We have done lots of exercise-related competitions that have encouraged employees to get outdoors and exercise. We also try to avoid emailing colleagues out of hours or expecting someone to be contactable when they're on annual leave. Our manual efforts are also assisted by the new features in platforms such as Office 365 such as ‘My Analytics’, which allow employees to manage and monitor how much time they spend working and how they are using that time, plus whether they are taking breaks or working too long into their evenings.

And in addition to our day-to-day initiatives we have regular wellbeing pulse surveys using an external survey platform. We also have an Employee Assistance Programme that is available to employees and their dependents 24/7. On our Sharepoint site, we've set up a page dedicated to mental health support, listing all our Mental Health First Aiders, plus various numbers people can call to access free advice.

Empower employees to get the most out of technology at work

While the pervasiveness of technology at work can affect the mental wellbeing of the workforce, so too can inadequate training. Poor planning and communication can mean employees aren’t able to complete tasks and end up feeling frustrated and stressed when a new system or tool is introduced.

In fact, a recent study found up to 30 percent of workers believe their technology and digital skills are holding them back at work.

So, it’s important that the same level of consideration is given when introducing technology into the workplace to pre-empt the impact it will have on those who use it and smooth out any issues before they arise.

There is so much great technology at the moment that, ironically, helps us disconnect from technology. But it has to be used in the right way to improve wellbeing.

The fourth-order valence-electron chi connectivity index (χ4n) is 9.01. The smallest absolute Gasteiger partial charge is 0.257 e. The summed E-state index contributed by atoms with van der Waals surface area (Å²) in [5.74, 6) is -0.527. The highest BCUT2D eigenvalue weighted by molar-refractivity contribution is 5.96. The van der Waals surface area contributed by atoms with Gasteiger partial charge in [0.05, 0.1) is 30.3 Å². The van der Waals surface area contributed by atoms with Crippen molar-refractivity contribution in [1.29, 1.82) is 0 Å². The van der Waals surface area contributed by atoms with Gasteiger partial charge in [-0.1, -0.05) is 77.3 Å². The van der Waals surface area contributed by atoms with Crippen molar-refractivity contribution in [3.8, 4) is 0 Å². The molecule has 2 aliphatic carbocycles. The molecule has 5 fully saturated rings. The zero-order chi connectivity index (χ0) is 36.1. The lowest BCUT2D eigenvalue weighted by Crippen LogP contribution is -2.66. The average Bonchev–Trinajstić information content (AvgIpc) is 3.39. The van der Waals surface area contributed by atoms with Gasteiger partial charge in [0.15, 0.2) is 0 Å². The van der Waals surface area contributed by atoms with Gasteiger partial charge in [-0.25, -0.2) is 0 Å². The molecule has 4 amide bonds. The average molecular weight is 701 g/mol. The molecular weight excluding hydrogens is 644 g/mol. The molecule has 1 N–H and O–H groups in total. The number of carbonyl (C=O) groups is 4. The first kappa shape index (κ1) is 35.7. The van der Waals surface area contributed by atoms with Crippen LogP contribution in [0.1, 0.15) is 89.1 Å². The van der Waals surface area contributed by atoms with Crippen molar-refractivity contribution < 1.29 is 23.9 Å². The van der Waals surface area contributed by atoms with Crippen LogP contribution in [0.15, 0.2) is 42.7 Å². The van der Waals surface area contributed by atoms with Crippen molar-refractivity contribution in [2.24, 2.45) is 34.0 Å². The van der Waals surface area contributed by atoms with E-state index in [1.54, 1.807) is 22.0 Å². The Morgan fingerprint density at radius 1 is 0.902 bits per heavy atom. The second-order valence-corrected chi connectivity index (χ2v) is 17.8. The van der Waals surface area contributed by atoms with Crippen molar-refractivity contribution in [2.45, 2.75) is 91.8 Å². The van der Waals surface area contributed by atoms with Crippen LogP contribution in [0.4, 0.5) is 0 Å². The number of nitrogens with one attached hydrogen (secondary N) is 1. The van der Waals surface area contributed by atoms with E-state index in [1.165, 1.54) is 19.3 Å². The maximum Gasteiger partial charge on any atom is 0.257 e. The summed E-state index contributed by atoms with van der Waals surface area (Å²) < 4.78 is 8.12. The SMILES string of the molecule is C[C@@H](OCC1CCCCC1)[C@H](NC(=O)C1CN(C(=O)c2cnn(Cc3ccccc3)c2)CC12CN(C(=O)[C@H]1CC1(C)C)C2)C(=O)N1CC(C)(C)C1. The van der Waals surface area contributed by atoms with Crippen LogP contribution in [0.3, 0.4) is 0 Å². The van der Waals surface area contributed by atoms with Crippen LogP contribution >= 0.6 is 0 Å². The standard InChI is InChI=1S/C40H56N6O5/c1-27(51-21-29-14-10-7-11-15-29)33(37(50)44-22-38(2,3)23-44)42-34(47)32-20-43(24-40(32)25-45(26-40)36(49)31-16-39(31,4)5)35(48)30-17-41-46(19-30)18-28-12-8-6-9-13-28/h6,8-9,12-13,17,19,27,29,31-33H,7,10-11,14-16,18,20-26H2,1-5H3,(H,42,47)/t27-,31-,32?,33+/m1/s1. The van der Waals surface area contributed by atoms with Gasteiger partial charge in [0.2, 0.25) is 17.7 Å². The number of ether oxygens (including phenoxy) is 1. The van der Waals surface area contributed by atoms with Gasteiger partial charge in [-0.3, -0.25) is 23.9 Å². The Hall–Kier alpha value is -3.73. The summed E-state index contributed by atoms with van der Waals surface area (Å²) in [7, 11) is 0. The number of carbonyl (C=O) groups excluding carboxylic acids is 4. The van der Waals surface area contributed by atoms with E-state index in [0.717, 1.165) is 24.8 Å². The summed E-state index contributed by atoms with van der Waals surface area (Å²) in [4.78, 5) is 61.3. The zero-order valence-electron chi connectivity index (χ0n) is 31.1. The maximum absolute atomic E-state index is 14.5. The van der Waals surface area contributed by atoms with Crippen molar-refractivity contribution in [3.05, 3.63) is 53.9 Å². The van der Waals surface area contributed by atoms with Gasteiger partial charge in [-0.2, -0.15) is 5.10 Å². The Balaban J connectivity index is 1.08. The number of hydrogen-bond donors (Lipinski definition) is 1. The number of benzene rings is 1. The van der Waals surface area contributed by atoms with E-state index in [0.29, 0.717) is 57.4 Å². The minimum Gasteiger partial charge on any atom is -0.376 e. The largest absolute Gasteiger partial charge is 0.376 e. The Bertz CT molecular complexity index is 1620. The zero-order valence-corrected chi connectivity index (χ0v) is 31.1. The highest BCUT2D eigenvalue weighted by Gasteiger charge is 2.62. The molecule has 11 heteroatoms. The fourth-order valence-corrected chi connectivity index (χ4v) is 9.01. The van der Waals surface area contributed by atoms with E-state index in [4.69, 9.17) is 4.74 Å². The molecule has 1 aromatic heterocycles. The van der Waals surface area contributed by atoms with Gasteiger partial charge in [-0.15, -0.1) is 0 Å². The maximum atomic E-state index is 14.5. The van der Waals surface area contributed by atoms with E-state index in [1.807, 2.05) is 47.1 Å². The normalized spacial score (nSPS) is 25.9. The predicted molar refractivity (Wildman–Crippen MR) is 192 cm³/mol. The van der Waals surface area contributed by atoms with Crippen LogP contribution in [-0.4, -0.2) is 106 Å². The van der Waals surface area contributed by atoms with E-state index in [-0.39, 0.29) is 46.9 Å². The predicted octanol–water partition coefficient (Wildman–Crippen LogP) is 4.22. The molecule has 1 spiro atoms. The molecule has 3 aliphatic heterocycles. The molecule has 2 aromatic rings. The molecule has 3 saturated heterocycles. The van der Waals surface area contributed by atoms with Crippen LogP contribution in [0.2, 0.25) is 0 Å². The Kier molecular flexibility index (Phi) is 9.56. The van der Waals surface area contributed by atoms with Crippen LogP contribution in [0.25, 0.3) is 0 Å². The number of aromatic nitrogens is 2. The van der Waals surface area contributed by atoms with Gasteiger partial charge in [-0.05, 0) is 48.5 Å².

To fully benefit from the digitalisation of work, employees need consumer-grade experiences that support productivity, flexibility and healthy practices. While we may all be well-educated in technology as a society, some workplace tools and systems are complicated for employees outside of the IT team to understand and get to grips with. That’s where HR and internal communication comes in.

A good relationship between the IT and HR teams is vital to ensure that strategies and communication around workplace technology and employee wellbeing are aligned. Any technology, designed to make life easier, can do the exact opposite if the user doesn’t understand how it works or the benefits.

Input from line managers is extremely valuable in identifying how employees are responding to new workplace technologies. Change can be unsettling, and workers can understandably be apprehensive and find the whole thing stressful.

Alongside formal training sessions, it’s important staff are granted the time and space to experiment with new tools and that they understand it's ok to get things wrong! They should also be encouraged to communicate and feedback on their experience, so the right support is identified if they need it and to improve future roll outs.

 We must start using workplace technologies to improve employee mental health and recognise they're not just essential for business objectives, but overall wellbeing. We’ve adapted to this high-tech world, now let’s use it to our advantage.